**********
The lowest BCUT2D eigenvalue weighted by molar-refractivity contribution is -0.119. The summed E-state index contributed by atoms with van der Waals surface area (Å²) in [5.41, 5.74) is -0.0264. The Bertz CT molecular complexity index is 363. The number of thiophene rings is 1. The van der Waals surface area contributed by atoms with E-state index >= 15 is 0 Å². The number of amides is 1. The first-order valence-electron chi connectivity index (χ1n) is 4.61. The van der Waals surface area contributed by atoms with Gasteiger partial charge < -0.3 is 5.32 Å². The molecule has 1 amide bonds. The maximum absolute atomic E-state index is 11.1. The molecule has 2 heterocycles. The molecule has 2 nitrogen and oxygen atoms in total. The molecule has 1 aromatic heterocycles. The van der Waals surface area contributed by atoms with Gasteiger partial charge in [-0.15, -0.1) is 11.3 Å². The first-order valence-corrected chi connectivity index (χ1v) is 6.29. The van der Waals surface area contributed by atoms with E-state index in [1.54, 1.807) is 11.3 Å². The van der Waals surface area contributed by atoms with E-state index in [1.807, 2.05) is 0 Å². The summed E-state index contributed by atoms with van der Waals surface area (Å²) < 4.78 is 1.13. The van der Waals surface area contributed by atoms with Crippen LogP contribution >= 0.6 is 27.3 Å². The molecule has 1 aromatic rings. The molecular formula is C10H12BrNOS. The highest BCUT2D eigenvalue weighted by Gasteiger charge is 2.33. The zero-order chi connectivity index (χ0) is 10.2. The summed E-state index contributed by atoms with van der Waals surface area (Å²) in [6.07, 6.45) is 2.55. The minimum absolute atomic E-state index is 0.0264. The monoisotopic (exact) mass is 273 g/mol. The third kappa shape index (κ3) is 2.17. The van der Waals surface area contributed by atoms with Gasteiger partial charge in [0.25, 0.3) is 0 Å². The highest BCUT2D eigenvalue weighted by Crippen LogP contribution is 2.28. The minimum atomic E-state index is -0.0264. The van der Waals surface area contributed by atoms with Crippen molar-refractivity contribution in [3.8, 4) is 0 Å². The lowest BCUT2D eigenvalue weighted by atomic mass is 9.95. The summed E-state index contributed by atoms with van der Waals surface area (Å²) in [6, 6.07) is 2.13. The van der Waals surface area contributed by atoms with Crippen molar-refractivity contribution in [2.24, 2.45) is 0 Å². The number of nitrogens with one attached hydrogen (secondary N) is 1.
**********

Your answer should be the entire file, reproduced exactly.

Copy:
The lowest BCUT2D eigenvalue weighted by molar-refractivity contribution is -0.119. The summed E-state index contributed by atoms with van der Waals surface area (Å²) in [5.41, 5.74) is -0.0264. The Bertz CT molecular complexity index is 363. The number of thiophene rings is 1. The van der Waals surface area contributed by atoms with E-state index >= 15 is 0 Å². The number of amides is 1. The first-order valence-electron chi connectivity index (χ1n) is 4.61. The van der Waals surface area contributed by atoms with Gasteiger partial charge < -0.3 is 5.32 Å². The molecule has 1 amide bonds. The maximum absolute atomic E-state index is 11.1. The molecule has 2 heterocycles. The molecule has 2 nitrogen and oxygen atoms in total. The molecule has 1 aromatic heterocycles. The van der Waals surface area contributed by atoms with Gasteiger partial charge in [-0.15, -0.1) is 11.3 Å². The first-order valence-corrected chi connectivity index (χ1v) is 6.29. The van der Waals surface area contributed by atoms with E-state index in [1.54, 1.807) is 11.3 Å². The van der Waals surface area contributed by atoms with E-state index in [1.807, 2.05) is 0 Å². The summed E-state index contributed by atoms with van der Waals surface area (Å²) < 4.78 is 1.13. The van der Waals surface area contributed by atoms with Crippen LogP contribution >= 0.6 is 27.3 Å². The molecule has 1 aromatic rings. The molecular formula is C10H12BrNOS. The highest BCUT2D eigenvalue weighted by Gasteiger charge is 2.33. The zero-order chi connectivity index (χ0) is 10.2. The summed E-state index contributed by atoms with van der Waals surface area (Å²) in [6.07, 6.45) is 2.55. The minimum absolute atomic E-state index is 0.0264. The monoisotopic (exact) mass is 273 g/mol. The third kappa shape index (κ3) is 2.17. The van der Waals surface area contributed by atoms with Gasteiger partial charge in [0.25, 0.3) is 0 Å². The highest BCUT2D eigenvalue weighted by Crippen LogP contribution is 2.28. The minimum atomic E-state index is -0.0264. The van der Waals surface area contributed by atoms with Crippen molar-refractivity contribution in [3.8, 4) is 0 Å². The lowest BCUT2D eigenvalue weighted by atomic mass is 9.95. The summed E-state index contributed by atoms with van der Waals surface area (Å²) in [6, 6.07) is 2.13. The van der Waals surface area contributed by atoms with Crippen molar-refractivity contribution in [2.24, 2.45) is 0 Å². The number of nitrogens with one attached hydrogen (secondary N) is 1.